Should you convert to a Roth IRA?
For many, the funding of a Roth IRA has not been an option for saving for retirement. However, since January 1, 2010, a new opportunity is available for those interested in a Roth IRA. New IRS rules are making it easier than ever to convert to a Roth IRA. All taxpayers are now eligible to convert a traditional IRA to a Roth IRA, regardless of income or filing status. In addition, individuals can convert some types of qualified retirement plans, including 401(k) plans, profit sharing plans, governmental 457(b) plans, and 403(b) plans. A Roth conversion allows individuals to convert future taxable income to future tax-free income.
Why convert to a Roth? A Roth IRA allows for more flexibility than a traditional IRA. For example, contributions and earnings on the contributions to a Roth IRA are not taxed when withdrawn upon retirement, and the RMD law (Required Minimum Distribution at age 70.5) does not apply to funds in a Roth IRA. In exchange for the future tax breaks afforded by a Roth IRA, the amount converted into a Roth IRA is typically taxed as ordinary income in the year of conversion. A short-lived plus is conversion to a Roth in 2010 which allows for the tax to be spread over two tax years — 2011 and 2012. If conversion to a Roth takes place after 2010, all taxes must be paid in the conversion year.
Keep in mind that a Roth conversion might not be right for everyone. Look at the pros and cons of a conversion based upon your unique situation. Several factors need to be considered. If any one of the following applies to you, you might want to consider a Roth conversion:
Consider whether or not your tax rate could be higher in retirement than it is today. We have no idea what future tax rates will be, but it is possible that tax rates across the board are currently low relative to where they might be in the future. If you don’t have enough money to pay the taxes on the conversion of all of your tax-deferred assets, or if doing so would push you into a higher tax bracket, you might want to consider converting a portion of your assets.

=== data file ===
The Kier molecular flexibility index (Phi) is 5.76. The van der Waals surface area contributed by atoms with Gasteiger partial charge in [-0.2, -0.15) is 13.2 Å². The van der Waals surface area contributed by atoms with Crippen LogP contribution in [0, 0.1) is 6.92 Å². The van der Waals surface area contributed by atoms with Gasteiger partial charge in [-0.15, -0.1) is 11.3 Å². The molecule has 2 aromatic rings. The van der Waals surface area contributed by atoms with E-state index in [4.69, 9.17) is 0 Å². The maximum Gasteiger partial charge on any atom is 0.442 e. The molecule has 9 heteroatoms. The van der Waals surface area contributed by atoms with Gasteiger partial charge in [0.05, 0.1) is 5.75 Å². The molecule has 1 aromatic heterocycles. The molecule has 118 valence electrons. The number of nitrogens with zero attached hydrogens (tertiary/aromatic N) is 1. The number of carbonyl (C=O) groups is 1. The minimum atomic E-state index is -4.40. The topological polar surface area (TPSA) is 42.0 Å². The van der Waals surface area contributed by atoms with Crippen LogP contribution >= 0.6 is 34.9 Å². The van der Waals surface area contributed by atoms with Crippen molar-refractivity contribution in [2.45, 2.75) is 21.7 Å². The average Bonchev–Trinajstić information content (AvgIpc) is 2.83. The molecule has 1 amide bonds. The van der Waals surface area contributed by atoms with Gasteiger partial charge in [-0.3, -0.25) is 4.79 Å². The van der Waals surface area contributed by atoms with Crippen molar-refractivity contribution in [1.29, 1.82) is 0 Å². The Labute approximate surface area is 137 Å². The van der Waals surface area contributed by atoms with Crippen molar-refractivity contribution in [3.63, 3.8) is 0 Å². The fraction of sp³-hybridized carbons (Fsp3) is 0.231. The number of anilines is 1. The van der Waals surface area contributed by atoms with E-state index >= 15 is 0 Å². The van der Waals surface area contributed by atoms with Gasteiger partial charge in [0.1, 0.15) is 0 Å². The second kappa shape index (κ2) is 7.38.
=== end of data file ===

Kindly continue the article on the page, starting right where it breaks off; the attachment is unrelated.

Consider how much time you have before you need to withdraw the money from your IRAs. Generally, the younger you are, the more beneficial a conversion will be because you will have more years to recover the tax bill. As mentioned earlier, Roth IRA savings are not subject to RMDs during your lifetime, giving you the opportunity to create a greater legacy for your loved ones.
Consider whether or not you can pay the taxes on the conversion from non-retirement assets. Using cash outside the IRA adds more leverage to the conversion, although you can still benefit from a Roth conversion by using IRA assets to pay the taxes.
The internet offers several Roth conversion calculators and other tools to assist investors in determining whether converting retirement assets to a Roth IRA makes sense. Be advised that these internet calculators may not be as accurate as those available to financial advisers. The calculators found in planning software developed specifically for financial advisers tend to be more sophisticated because they allow the adviser to make adjustments to individuals’ tax rates and withdrawal rates in addition to assumed inflation rates. The basic calculator generally does not allow for these adjustments and may provide a very different answer from a calculation prepared by a professional financial adviser.
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